This is the second part of my mini-series on “Domain Discovery”. The first part is here.
Following Jason Haddix’s Bug Hunters Methodology I’m at phase three: Mapping
Discovering the domain falls into two parts. The first to the left of the domain (subdomains) and the second to the right of the domain (Directories/Files).
In this post I will cover directories/files.
As with subdomains the premise in discovering directories/files is to firstly enlarge the attack surface and in the process find some easier wins. Directories and files may be forgotten in the mists of time, or may be part of the website admin/functionality the webmaster assumed would never be publicly accessed, as they are not directly linkable from within the website.
I will be covering ZAP in the next post.
As a quick aside, GoBuster comes highly recommended for this task, but I simply struggled with installation of the Go programming language. Note however, GoBuster is successfully utilised for subdomain brute-forcing within the brutesubs Docker container which I talk about here.
I found this command-line tool great fun to work with and very easy to use.
Wfuzz comes pre-installed in TrustedSec’s Penetration Testers Framework (PTF) – I have blogged about this framework and would heartily encourage you to install and have a play. Wfuzz can be found in the Vulnerability-Analysis module.
Before I move on to Wfuzz usage – a quick reminder from the discovering subdomains post:
A VERY important aspect of this job are the wordlists fed to the tools.
The wordlists of particular interest to us can be found in the “Web Content” folder within “Discovery”.
As you can see there’s a huge number of lists to choose from. My favourites so far:
– Top1000-RobotsDisallowed – Wordlists compiled from URL’s webmasters *did not* want spidered for one reason or another.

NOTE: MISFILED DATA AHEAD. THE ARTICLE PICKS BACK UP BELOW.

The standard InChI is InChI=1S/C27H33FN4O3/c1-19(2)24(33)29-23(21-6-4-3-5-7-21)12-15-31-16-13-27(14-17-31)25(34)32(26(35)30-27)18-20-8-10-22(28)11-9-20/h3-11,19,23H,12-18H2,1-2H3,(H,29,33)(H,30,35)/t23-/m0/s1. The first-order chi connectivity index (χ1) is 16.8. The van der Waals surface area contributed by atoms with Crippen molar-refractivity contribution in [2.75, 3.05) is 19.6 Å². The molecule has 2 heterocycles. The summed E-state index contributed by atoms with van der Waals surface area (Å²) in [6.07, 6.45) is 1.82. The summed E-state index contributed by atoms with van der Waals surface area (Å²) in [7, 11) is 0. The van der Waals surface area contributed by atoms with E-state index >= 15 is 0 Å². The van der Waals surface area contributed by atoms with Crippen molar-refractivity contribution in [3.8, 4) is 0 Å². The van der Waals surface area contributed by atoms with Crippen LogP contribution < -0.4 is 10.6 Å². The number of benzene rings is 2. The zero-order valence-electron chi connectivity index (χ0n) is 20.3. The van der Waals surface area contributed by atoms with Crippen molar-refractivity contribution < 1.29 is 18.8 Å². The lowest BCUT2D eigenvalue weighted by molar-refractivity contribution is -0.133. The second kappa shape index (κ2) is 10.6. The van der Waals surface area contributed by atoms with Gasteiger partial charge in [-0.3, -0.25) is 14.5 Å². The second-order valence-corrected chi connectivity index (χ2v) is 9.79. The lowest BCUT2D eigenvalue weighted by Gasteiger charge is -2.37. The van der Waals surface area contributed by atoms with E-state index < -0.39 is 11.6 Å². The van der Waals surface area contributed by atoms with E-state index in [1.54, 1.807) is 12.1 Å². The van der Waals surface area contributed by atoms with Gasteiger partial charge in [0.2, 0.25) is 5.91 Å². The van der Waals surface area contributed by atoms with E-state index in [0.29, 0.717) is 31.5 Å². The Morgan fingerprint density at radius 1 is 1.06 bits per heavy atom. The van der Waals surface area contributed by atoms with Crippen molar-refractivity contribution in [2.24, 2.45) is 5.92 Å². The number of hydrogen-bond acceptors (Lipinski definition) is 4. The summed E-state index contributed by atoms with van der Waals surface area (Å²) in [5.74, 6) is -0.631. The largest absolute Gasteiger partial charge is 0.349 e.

– Raft Lists – Because Jason Haddix said so!
Anyway, there are enough wordlists to play around with for weeks.
Now to Wfuzz – from the website:
Wfuzz was created to facilitate the task in web applications assessments and it is based on a simple concept: it replaces any reference to the keyword FUZZ by the value of a given payload. A payload in Wfuzz is a source of data.
And here’s an example:
wfuzz -c -w /pentest/seclists/Discovery/Web_Content/Top100-RobotsDisallowed.txt --hc 404 https://stuartwintertear.net/FUZZ
Note the position of “FUZZ” – you place this wherever you want Wfuzz to insert the keywords from the wordlists.
-c is for output with colours (which I like) | -w for the wordlist | –hc 404 http removes all 404 results from the output which is needed as we get a lot!
There are many more configurations you can employ: -h for all options.
One issue I did have with Wfuzz was my inability to output results to file, but the author of the tool (Xavi Mendez) put me right on that score:
— Xavi Mendez (@x4vi_mendez) May 16, 2017
This is a superb tool. Very fast, very simple and great fun.